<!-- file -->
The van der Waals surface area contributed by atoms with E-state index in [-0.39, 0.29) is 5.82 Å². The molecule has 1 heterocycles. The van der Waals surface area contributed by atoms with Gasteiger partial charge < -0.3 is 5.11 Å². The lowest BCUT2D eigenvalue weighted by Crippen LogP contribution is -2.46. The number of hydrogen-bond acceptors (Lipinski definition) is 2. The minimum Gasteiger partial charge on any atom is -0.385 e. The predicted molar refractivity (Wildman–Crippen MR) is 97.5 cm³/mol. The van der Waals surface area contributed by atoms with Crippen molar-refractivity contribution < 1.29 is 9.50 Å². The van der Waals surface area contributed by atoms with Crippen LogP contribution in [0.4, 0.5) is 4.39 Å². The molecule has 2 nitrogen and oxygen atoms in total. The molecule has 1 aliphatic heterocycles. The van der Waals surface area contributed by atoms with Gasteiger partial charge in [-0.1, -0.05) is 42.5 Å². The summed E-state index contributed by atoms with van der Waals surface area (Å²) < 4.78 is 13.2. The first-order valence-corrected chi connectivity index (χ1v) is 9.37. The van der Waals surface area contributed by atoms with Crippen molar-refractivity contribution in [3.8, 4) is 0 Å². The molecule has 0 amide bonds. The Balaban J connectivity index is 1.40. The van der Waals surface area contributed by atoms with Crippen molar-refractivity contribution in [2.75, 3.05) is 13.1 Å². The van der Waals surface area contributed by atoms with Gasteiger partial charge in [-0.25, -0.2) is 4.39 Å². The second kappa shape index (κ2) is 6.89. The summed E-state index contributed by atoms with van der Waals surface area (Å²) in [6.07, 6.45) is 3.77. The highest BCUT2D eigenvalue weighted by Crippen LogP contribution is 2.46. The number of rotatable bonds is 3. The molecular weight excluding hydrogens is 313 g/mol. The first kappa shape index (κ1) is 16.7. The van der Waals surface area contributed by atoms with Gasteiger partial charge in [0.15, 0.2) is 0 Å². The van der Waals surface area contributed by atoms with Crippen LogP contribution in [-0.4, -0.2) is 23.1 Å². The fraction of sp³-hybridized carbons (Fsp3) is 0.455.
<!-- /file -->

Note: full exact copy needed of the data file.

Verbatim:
The van der Waals surface area contributed by atoms with E-state index in [-0.39, 0.29) is 5.82 Å². The molecule has 1 heterocycles. The van der Waals surface area contributed by atoms with Gasteiger partial charge < -0.3 is 5.11 Å². The lowest BCUT2D eigenvalue weighted by Crippen LogP contribution is -2.46. The number of hydrogen-bond acceptors (Lipinski definition) is 2. The minimum Gasteiger partial charge on any atom is -0.385 e. The predicted molar refractivity (Wildman–Crippen MR) is 97.5 cm³/mol. The van der Waals surface area contributed by atoms with Crippen molar-refractivity contribution < 1.29 is 9.50 Å². The van der Waals surface area contributed by atoms with Crippen LogP contribution in [0.4, 0.5) is 4.39 Å². The molecule has 2 nitrogen and oxygen atoms in total. The molecule has 1 aliphatic heterocycles. The van der Waals surface area contributed by atoms with Gasteiger partial charge in [-0.1, -0.05) is 42.5 Å². The summed E-state index contributed by atoms with van der Waals surface area (Å²) < 4.78 is 13.2. The first-order valence-corrected chi connectivity index (χ1v) is 9.37. The van der Waals surface area contributed by atoms with Crippen molar-refractivity contribution in [3.8, 4) is 0 Å². The molecule has 0 amide bonds. The Balaban J connectivity index is 1.40. The van der Waals surface area contributed by atoms with Crippen molar-refractivity contribution in [2.75, 3.05) is 13.1 Å². The van der Waals surface area contributed by atoms with Gasteiger partial charge in [-0.25, -0.2) is 4.39 Å². The second kappa shape index (κ2) is 6.89. The summed E-state index contributed by atoms with van der Waals surface area (Å²) in [6.07, 6.45) is 3.77. The highest BCUT2D eigenvalue weighted by Crippen LogP contribution is 2.46. The number of rotatable bonds is 3. The molecular weight excluding hydrogens is 313 g/mol. The first kappa shape index (κ1) is 16.7. The van der Waals surface area contributed by atoms with Gasteiger partial charge in [0.15, 0.2) is 0 Å². The van der Waals surface area contributed by atoms with Crippen LogP contribution in [-0.4, -0.2) is 23.1 Å². The fraction of sp³-hybridized carbons (Fsp3) is 0.455.